River guide Dave Pitzer rows big water in Cataract Canyon in 2011. Film crews shot Pitzer managing the water at 83,000 cubic feet per second, a few days after the peak of 89,000 cfs for the high water year. [Courtesy Photo / The Desert River Bends

Jake Gigliotti has been playing on the Colorado River since he was seven years old. Each summer he would come to Moab to visit his aunt and uncle, Vicki Gigliotti and Steve Mulligan. When he was eighteen he started working as a river guide for Tag-A-Long Expeditions, returning the few summers to earn money for college.

“The river has always been and always will be close to my heart,” Gigliotti said. “I keep coming back here constantly.”

When it came time for the University of Colorado film student to create his senior thesis, the answer was to make a 29-minute film about river guides living in Moab.

The first screening of his film, “The Desert River Bends,” will premiere at 8 p.m., Saturday, Aug. 3 at Star Hall.

He chose to follow the lives of Tag-A-Long guides Jay Riley, Dave Pitzer and Isaac Larson.

“I chose these guys because they weren’t 21 year olds,” Gigliotti said, referring to the many young people who come to work in the summer to earn money for school as he did. “It was more interesting that they were older.”

Gigliotti said that the intent was to observe and let the story unfold. He and his crew spent a full month in 2011 following the three guides, using the “fly on the wall” technique of always being present.

“He said, ‘We’re going to follow your every move,’” Riley said.

“Not everyone gets a moment in life documented,” Larson said. “I thought it was cool.”

Sometimes it was too much. One morning as Larson stepped outside the trailer he lives in, there was the crew ready to film.

“God, no. Too early,” he said.

Gigliotti took 60 hours of film to make the 30-minute documentary.

It was a big water year that year. Cataract Canyon peaked at 89,000 cubic feet per second.

“We filmed at 83,000 cfs, a few days after it peaked,” Gigliotti said.

He strapped Go Pro cameras all around the boat to capture Pitzer’s descent through the canyon.

“I’d set up cameras on the boat to be hands free so I could hold on,” Gigliotti said. Even so, Pitzer said Gigliotti was knocked out of the boat with a camera strapped onto him.

“He got some crazy footage of some big water and Dave rallying through it,” Larson said.

Gigliotti wrote a little bit about what he thought the story would be as he began the project; trying to figure out why they would want to live this lifestyle, living in rundown trailers.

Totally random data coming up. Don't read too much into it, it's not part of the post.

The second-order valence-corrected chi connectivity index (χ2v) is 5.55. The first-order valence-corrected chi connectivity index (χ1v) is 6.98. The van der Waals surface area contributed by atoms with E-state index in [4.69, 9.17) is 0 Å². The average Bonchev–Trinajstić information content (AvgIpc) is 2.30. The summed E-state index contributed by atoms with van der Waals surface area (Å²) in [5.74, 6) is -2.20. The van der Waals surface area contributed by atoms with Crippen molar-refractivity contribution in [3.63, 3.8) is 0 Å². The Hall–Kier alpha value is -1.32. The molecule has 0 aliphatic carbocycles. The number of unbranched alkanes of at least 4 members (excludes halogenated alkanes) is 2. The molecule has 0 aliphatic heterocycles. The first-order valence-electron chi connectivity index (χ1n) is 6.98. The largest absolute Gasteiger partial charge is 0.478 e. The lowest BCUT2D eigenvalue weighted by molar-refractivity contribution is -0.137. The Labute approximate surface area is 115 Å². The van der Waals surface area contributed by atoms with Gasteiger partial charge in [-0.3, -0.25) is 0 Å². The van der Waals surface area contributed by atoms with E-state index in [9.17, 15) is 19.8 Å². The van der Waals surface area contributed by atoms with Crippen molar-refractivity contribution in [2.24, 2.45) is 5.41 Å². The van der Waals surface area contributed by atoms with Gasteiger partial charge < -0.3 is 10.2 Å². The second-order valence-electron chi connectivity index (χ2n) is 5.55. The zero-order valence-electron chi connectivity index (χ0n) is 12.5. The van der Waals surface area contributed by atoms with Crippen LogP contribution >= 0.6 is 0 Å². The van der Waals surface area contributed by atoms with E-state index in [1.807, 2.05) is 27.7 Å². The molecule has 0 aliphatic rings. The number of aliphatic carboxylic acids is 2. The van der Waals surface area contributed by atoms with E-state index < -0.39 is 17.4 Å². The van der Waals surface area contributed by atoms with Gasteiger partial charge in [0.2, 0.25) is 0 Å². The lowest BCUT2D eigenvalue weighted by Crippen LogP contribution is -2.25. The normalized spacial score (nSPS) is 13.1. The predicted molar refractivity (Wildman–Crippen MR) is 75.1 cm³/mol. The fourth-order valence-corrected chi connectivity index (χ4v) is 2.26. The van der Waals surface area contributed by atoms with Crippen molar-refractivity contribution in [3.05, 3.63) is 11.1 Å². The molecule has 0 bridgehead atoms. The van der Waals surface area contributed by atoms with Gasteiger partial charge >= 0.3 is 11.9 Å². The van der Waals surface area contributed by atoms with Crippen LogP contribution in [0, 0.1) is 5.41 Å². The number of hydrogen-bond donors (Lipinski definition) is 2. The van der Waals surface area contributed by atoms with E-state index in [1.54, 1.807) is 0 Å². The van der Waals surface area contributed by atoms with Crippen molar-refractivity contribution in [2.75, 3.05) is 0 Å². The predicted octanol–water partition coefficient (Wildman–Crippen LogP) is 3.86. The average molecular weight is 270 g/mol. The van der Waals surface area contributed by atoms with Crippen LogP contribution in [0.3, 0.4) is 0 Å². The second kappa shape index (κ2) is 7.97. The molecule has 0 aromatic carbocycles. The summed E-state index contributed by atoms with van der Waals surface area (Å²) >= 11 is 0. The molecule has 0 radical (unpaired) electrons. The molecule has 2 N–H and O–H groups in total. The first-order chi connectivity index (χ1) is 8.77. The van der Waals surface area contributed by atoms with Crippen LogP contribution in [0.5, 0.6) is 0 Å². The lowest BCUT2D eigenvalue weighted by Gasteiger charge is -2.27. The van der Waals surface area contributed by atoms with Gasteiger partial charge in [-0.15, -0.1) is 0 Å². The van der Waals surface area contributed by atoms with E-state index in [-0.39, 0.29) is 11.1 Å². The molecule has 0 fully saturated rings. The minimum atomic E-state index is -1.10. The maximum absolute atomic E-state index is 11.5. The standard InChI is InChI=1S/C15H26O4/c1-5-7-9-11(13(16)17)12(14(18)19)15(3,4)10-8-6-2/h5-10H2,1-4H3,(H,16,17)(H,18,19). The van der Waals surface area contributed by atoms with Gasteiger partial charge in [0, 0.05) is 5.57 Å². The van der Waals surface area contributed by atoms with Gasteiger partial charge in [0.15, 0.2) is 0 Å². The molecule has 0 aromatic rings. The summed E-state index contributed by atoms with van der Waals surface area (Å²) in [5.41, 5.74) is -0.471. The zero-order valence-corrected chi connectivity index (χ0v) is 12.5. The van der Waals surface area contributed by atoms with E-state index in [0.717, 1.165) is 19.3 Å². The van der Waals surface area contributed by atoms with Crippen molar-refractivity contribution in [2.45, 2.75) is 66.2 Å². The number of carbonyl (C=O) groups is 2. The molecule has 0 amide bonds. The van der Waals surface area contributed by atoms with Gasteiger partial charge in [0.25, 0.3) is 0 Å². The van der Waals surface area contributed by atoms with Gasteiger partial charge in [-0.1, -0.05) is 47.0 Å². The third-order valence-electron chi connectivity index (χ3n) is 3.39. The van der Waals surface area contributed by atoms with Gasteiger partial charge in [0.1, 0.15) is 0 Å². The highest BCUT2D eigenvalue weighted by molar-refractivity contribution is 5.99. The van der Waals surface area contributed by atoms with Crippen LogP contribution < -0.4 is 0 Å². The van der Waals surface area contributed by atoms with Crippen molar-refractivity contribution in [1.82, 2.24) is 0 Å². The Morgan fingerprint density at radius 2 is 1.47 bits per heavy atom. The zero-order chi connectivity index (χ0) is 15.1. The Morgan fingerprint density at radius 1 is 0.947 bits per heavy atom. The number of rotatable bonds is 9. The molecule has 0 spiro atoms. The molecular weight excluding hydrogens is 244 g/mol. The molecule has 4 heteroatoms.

“I came into it with a negative light, that it wasn’t the best lifestyle,” Gigliotti said. “Then while we were filming, I had a 180-degree flip. I saw their passion for it, how much they loved it.”

All three guides said the days of rowing boats and heavy lifting is the easy part. It’s dealing with clients that can be tough. Or make it rewarding.

“They’re in a different mindset. We’re working. They’re on vacation,” Pitzer said.

Some clients are high maintenance, have always lived in the city and have never been camping.

Then there are the kids.

“We take the KIPP (Knowledge is Power Program) kids down the Daily each year,” Riley said.

The inner-city students earn points to go on a Southwest vacation.

“They’re great. They love it. Some never make it out of the city,” Riley said. “That’s the big thing, get to take the kids out. That is the big thing for me.”

Larson said one of his best trips had a family of 12 from the Phillipines – from grandpa to the kids.

“None of them could swim. I had them all in the water by the end of the day,” Larson said.

There’s the daily wage, then there are the tips.

“Every day’s a crap shoot. You can give them your A-game and give everything and get nothing,” Larson said. “And then the next day you just work on getting down the river and you get a $100 tip.”

One of Pitzer’s best tips came on a reunion tour with a father and son.

“He just had a great time reuniting with his son,” Pitzer said. “And he gave me a $500 tip because he was so happy.”

Larson said that river guiding isn’t about making money.

“It’s a lifestyle,” he said.

Gigliotti worked hard to portray that lifestyle honestly on the screen.

“There’s that level of trust with Jake,” Riley said. “That he’s not going to make us look bad.”

At just shy of a half-hour, he’s worried that it won’t get picked up by because film festivals prefer shorter outdoor adventure clips.

He’s hoping that with this screening it will increase the word-of-mouth and pave a path to be seen at film festivals.

“He’s been promising to make us famous for the last two years,” Riley said.